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The causes and consequences of inequality and civil violence in multiethnic states

 

Publications:

  • 2019. Mobilization and Conflict in Multiethnic States. New York: Oxford University Press. (Link to Amazon page)

  • 2018. "Ethnic Stratification and the Equilibrium of Inequality: Ethnic Conflict in Post-colonial States." International Organization. (Link to article)

  • 2017. "Dynamics and Logics of Civil War." Journal of Conflict Resolution 61(9): 1992-2016 (with Lars-Erik Cederman). (Link to article)

  • 2017. "Language, Religion, and Ethnic Civil War." Journal of Conflict Resolution 61(4): 744-771 (with Nils-Christian Bormann and Lars-Erik Cederman). (Link to article)

  • 2016. "Democracy, Ethnic Exclusion, and Civil Conflict: The Arab Spring Revolutions from a Global Comparative Perspective." in Peace and Conflict 2016, edited by D. A. Backer, R. Bhavnani, and P. K. Huth. London, UK: Routledge (with Nils-Christian Bormann and Lars-Erik Cederman).

  • 2016. "Escaping the Resource Curse: How Power-sharing Prevents Ethnic Conflict over Resource Wealth in Africa." In Toyin Falola and Jamaine Abidogun (eds.): Issues in African Political Economies. Durham, NC: Carolina Academic Press.

  • 2015. "Integrating Data on Ethnicity, Geography, and Conflict: The Ethnic Power Relations Data Set Family." Journal of Conflict Resolution 59(7): 1327-1342 (with Nils-Christian Bormann, Seraina Rüegger, Lars-Erik Cederman, Philipp Hunziker, and Luc Girardin). (Link to article)

  • 2013. “Staat und Volk – was sonst?“ [The State and the People – and What Else?] in: Hanspeter Kriesi and Lars Müller (eds.): Herausforderung Demokratie. Zürich: NCCR Democracy und Lars Müller Publishers, 152-181 (with Frank Schimmelfennig).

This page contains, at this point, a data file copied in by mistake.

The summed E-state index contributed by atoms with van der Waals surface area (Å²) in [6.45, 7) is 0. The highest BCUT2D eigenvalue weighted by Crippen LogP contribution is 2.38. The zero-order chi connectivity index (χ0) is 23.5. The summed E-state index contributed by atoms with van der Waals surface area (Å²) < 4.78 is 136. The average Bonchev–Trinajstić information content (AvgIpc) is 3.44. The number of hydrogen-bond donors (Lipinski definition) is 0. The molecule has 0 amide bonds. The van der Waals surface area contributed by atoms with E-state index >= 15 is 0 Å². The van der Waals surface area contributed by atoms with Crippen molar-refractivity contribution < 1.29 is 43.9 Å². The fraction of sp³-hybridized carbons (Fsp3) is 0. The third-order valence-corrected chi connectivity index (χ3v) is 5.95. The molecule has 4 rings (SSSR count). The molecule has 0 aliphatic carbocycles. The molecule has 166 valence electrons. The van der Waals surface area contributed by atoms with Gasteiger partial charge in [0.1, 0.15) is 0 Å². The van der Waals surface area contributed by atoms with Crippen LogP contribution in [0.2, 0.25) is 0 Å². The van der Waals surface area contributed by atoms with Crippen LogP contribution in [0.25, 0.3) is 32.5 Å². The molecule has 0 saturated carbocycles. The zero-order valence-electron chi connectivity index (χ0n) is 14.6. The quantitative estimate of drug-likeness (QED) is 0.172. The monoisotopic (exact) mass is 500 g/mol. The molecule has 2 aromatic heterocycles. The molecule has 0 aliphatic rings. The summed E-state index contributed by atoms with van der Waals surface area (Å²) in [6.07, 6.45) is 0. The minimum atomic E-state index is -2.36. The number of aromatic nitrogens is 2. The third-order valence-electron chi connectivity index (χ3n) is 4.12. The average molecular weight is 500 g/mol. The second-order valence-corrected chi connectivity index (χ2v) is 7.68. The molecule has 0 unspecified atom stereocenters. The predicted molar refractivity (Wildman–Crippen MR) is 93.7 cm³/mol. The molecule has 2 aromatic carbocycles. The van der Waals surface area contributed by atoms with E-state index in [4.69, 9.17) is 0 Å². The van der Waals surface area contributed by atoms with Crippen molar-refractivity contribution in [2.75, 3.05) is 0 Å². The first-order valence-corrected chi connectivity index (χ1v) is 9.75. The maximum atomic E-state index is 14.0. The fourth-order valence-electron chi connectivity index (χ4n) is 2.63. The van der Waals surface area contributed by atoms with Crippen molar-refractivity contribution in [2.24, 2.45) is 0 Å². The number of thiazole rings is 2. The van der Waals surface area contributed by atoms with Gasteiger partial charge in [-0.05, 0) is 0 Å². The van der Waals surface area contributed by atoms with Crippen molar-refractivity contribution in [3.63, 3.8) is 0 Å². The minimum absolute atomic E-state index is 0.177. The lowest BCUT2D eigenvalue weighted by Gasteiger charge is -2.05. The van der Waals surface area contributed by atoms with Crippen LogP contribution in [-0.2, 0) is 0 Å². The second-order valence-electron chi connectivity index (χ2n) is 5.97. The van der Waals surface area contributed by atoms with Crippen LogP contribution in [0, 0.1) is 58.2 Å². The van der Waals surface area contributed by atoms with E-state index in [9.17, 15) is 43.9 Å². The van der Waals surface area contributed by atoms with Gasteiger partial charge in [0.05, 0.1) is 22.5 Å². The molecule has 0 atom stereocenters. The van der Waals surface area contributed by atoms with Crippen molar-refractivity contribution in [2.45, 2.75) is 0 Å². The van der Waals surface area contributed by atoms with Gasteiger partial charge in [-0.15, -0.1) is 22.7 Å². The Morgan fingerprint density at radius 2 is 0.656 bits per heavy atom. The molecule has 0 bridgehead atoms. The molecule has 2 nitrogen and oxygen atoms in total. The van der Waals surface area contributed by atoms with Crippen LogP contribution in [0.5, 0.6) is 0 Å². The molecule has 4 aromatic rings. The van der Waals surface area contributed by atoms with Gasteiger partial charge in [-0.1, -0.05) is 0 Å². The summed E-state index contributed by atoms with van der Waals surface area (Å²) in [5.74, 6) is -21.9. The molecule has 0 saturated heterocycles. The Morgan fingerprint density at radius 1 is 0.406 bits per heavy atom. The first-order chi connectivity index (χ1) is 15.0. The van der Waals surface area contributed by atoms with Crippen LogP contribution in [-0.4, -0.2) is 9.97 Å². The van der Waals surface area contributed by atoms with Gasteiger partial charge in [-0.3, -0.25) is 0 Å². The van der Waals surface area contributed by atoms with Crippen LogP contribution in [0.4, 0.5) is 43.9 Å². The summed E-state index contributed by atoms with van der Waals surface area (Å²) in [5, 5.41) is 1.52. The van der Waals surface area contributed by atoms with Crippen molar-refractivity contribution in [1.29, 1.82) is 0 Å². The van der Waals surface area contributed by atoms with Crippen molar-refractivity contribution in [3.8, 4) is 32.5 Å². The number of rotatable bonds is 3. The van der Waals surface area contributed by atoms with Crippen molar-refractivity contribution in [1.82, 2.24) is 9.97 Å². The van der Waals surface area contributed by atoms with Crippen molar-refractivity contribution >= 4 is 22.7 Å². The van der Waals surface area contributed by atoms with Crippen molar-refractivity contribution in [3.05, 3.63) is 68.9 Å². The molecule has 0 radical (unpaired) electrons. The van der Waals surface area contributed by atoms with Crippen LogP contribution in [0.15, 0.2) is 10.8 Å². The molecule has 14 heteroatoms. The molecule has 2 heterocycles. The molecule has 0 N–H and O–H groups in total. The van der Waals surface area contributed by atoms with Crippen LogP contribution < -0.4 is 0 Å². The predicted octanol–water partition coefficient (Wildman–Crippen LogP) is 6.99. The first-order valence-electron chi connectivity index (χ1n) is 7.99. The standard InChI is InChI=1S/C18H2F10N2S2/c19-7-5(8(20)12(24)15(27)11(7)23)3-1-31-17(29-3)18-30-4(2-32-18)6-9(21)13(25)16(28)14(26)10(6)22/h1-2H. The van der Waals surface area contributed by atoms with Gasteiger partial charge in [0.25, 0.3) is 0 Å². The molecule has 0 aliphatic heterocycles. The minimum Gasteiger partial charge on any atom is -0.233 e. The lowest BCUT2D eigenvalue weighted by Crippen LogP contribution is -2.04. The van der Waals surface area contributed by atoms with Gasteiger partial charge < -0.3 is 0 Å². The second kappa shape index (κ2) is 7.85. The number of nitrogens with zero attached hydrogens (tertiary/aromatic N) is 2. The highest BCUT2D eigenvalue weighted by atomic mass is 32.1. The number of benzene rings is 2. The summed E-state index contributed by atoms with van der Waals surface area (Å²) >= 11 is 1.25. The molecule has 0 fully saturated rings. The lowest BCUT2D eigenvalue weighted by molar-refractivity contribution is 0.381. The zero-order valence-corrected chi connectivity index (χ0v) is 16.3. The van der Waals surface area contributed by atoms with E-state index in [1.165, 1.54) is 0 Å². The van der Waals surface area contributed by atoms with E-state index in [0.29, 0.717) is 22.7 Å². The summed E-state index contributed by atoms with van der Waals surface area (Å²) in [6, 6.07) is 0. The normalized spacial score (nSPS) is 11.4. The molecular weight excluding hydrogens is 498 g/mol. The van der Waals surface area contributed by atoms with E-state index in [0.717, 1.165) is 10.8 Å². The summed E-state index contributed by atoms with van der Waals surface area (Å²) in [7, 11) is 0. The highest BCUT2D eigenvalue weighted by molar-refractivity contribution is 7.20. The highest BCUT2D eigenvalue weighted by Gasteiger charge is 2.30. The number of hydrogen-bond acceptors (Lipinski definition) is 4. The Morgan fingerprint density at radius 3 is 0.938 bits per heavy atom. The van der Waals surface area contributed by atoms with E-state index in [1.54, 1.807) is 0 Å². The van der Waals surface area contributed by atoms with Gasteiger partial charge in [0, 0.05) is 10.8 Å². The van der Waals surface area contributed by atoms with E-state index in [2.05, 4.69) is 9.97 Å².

Why are some multiethnic countries more prone to civil violence than others? My work examines the occurrence and forms of conflict in multiethnic states. In particular, in my book on "Mobilization and Conflict in Multiethnic States," I introduce a theory that explains not only why ethnic groups rebel but also how they rebel. It shows that in extremely unequal societies, conflict typically occurs in non-violent forms because marginalized groups lack both the resources and the opportunities for violent revolt. In contrast, in more equal, but segmented multiethnic societies, violent conflict is more likely.


My book traces the origins of these different types of multiethnic states to distinct experiences of colonial rule. Settler colonialism produced persistent stratification and far-reaching cultural and economic integration of the conquered groups, as, for example, in Guatemala, the United States, or Bolivia. By contrast, in decolonized states, such as Iraq, Pakistan, or Sri Lanka, in which independence led to indigenous self-rule, the colonizers' divide and rule policies resulted in deeply segmented post-colonial societies. Combining statistical analyses with case studies based on original field research in four different countries in Sub-Saharan Africa and Latin America, I analyze why and how colonial legacies have led to peaceful or violent ethnic movements.

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